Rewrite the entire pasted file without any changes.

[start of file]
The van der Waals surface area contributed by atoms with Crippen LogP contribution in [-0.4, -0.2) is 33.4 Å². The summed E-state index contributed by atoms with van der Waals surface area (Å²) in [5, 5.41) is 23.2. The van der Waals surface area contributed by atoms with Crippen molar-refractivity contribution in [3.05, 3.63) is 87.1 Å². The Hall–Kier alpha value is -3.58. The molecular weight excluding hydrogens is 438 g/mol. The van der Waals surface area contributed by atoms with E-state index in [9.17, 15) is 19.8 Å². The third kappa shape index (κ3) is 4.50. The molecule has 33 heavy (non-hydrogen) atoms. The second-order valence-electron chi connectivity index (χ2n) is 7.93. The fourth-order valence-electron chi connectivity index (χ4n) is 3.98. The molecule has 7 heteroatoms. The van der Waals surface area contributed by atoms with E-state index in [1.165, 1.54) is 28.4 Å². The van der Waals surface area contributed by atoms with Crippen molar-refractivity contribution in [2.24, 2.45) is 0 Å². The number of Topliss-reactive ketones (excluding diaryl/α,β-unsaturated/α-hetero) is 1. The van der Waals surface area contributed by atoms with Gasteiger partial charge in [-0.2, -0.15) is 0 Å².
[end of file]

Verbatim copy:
The van der Waals surface area contributed by atoms with Crippen LogP contribution in [-0.4, -0.2) is 33.4 Å². The summed E-state index contributed by atoms with van der Waals surface area (Å²) in [5, 5.41) is 23.2. The van der Waals surface area contributed by atoms with Crippen molar-refractivity contribution in [3.05, 3.63) is 87.1 Å². The Hall–Kier alpha value is -3.58. The molecular weight excluding hydrogens is 438 g/mol. The van der Waals surface area contributed by atoms with E-state index in [9.17, 15) is 19.8 Å². The third kappa shape index (κ3) is 4.50. The molecule has 33 heavy (non-hydrogen) atoms. The second-order valence-electron chi connectivity index (χ2n) is 7.93. The fourth-order valence-electron chi connectivity index (χ4n) is 3.98. The molecule has 7 heteroatoms. The van der Waals surface area contributed by atoms with E-state index in [1.165, 1.54) is 28.4 Å². The van der Waals surface area contributed by atoms with Crippen molar-refractivity contribution in [2.24, 2.45) is 0 Å². The number of Topliss-reactive ketones (excluding diaryl/α,β-unsaturated/α-hetero) is 1. The van der Waals surface area contributed by atoms with Gasteiger partial charge in [-0.2, -0.15) is 0 Å².